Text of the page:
By the direction of Tofts, the pulpit was removed to the east end of the cathedral, and placed on the south side, where now is Bishop Overal's monument, and the seats of the court fixed where the altar stood, and the cross fixed upon the publick market cross was takes down, such was the reformation of these furious times.
February 17, came an order for 6000l. for the advance money for the Scots, and 265l. of it was laid on the city; 174l. on Yarmouth, 132l. on Lyn; 27l. 18s. 9d. on Thetford, and the rest on the county, Valentine Walton being governour of Lyn, and Edmund Hudson, mayor.
March 2, orders were issued to guard the river, by sending for an engine to deepen it, stopping the passage by the two towers, and by nailing up all doors that were dangerous, on pretence they now feared many should desert the city that way.
At a court held on Saturday March 23, it was agreed concerning keeping the fast day on Wednesday next, which falls on the coronation day, that the whole day shall be solemnly kept in humiliation, as olber fast days are kept, and that the aldermen shall attend the mayor at the sermon in the forenoon at St. Andrew's, and in the afternoon at St. Peter's, and at night when the fast is ended, the great guns shall be shot off, and the bells rung, after St. Peter's bells be set out, but none before; and at night who will, may make bonfires.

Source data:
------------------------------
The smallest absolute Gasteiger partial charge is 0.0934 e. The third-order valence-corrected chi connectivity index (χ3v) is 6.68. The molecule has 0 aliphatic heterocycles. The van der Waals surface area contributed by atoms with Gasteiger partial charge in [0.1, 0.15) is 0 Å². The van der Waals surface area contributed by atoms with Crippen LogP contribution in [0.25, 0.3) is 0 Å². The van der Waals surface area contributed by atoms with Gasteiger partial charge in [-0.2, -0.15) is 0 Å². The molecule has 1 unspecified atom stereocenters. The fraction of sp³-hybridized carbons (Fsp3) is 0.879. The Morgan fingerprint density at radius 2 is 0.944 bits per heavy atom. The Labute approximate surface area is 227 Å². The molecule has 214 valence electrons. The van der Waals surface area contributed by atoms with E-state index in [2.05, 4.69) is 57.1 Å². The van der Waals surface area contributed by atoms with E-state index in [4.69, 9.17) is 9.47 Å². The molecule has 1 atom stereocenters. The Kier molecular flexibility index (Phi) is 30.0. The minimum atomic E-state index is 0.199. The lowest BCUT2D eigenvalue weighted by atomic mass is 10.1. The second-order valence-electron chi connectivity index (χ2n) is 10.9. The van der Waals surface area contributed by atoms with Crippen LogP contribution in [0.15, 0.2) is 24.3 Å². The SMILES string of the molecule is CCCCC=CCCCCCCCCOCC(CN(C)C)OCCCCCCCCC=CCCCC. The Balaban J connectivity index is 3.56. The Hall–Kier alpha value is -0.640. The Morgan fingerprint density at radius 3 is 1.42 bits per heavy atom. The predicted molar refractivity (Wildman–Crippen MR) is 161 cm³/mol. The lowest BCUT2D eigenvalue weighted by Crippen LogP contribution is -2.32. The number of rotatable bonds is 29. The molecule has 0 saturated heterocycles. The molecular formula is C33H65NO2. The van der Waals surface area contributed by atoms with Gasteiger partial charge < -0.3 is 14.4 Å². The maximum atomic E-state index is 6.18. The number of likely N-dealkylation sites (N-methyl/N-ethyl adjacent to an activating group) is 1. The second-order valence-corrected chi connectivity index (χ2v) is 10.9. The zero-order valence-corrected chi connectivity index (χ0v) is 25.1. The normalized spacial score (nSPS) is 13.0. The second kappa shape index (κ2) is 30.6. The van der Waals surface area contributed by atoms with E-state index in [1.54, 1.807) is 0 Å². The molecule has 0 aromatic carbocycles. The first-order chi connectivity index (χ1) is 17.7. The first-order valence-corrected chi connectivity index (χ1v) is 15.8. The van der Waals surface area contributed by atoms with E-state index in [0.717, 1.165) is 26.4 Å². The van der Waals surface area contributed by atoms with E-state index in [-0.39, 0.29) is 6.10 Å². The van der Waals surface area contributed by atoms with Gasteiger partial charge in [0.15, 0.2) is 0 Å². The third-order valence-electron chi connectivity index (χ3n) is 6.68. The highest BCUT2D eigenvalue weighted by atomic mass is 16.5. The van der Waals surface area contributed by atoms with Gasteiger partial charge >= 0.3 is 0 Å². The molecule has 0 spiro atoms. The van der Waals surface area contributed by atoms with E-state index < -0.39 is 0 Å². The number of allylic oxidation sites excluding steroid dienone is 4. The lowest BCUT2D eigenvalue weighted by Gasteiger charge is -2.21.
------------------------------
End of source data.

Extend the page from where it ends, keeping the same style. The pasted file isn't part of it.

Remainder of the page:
On March 25, 1644, two scouts were sent to get intelligence how the business in Lincolnshire went on, and five of the city gates were ordered to be always kept shut, and two companies of the trained bands were sent to Cambridge under Capt. Rawley, " in respect of the eminent danger of the approach of the enemy towards these associated counties." And all horses found, were to be taken up, to send them on, and sent to the Half-moon in the market, by tbt aldermen of the several wards: this produced a great stir among these couragious captains, Capt. Rayley and Lieutenant Cock, Ensigt Thacker, Serjeant Ashwell, and Serjeant Beaumond, refused absolutely to go with their companies as appointed, Rayley threw up his commission, and the officers insisted that lots should be drawn who should go.